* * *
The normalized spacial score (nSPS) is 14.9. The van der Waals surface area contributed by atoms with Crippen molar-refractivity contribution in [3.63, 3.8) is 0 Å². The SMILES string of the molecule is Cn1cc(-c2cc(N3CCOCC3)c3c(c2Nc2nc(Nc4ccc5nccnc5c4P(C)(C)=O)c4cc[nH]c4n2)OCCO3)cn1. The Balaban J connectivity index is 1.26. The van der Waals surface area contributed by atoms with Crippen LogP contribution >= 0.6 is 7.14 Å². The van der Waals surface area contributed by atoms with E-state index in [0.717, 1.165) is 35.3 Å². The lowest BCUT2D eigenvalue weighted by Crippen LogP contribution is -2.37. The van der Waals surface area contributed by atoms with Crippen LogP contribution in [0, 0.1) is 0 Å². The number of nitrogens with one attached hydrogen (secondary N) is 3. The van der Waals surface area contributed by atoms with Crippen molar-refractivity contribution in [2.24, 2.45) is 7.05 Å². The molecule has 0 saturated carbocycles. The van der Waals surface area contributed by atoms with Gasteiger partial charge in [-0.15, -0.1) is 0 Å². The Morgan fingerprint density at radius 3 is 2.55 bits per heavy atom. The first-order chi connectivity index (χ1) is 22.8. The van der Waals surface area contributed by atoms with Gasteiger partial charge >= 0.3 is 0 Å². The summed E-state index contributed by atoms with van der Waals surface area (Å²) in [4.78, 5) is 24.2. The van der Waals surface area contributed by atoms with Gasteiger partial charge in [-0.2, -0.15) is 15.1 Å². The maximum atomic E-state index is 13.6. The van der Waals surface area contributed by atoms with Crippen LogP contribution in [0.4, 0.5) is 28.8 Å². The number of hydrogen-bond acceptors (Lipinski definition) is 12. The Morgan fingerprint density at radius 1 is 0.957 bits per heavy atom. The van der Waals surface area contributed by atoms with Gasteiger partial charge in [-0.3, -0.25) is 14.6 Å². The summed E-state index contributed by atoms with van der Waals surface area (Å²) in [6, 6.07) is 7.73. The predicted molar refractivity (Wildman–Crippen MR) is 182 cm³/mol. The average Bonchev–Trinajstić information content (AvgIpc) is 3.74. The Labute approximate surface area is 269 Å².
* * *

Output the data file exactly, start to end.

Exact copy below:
The normalized spacial score (nSPS) is 14.9. The van der Waals surface area contributed by atoms with Crippen molar-refractivity contribution in [3.63, 3.8) is 0 Å². The SMILES string of the molecule is Cn1cc(-c2cc(N3CCOCC3)c3c(c2Nc2nc(Nc4ccc5nccnc5c4P(C)(C)=O)c4cc[nH]c4n2)OCCO3)cn1. The Balaban J connectivity index is 1.26. The van der Waals surface area contributed by atoms with Crippen LogP contribution >= 0.6 is 7.14 Å². The van der Waals surface area contributed by atoms with E-state index in [0.717, 1.165) is 35.3 Å². The lowest BCUT2D eigenvalue weighted by Crippen LogP contribution is -2.37. The van der Waals surface area contributed by atoms with Crippen LogP contribution in [0, 0.1) is 0 Å². The number of nitrogens with one attached hydrogen (secondary N) is 3. The van der Waals surface area contributed by atoms with Crippen molar-refractivity contribution in [2.24, 2.45) is 7.05 Å². The molecule has 0 saturated carbocycles. The van der Waals surface area contributed by atoms with Gasteiger partial charge in [-0.15, -0.1) is 0 Å². The Morgan fingerprint density at radius 3 is 2.55 bits per heavy atom. The first-order chi connectivity index (χ1) is 22.8. The van der Waals surface area contributed by atoms with Gasteiger partial charge >= 0.3 is 0 Å². The summed E-state index contributed by atoms with van der Waals surface area (Å²) in [4.78, 5) is 24.2. The van der Waals surface area contributed by atoms with Gasteiger partial charge in [-0.2, -0.15) is 15.1 Å². The maximum atomic E-state index is 13.6. The van der Waals surface area contributed by atoms with Crippen LogP contribution in [0.4, 0.5) is 28.8 Å². The number of hydrogen-bond acceptors (Lipinski definition) is 12. The Morgan fingerprint density at radius 1 is 0.957 bits per heavy atom. The van der Waals surface area contributed by atoms with Gasteiger partial charge in [-0.3, -0.25) is 14.6 Å². The summed E-state index contributed by atoms with van der Waals surface area (Å²) in [6, 6.07) is 7.73. The predicted molar refractivity (Wildman–Crippen MR) is 182 cm³/mol. The average Bonchev–Trinajstić information content (AvgIpc) is 3.74. The Labute approximate surface area is 269 Å².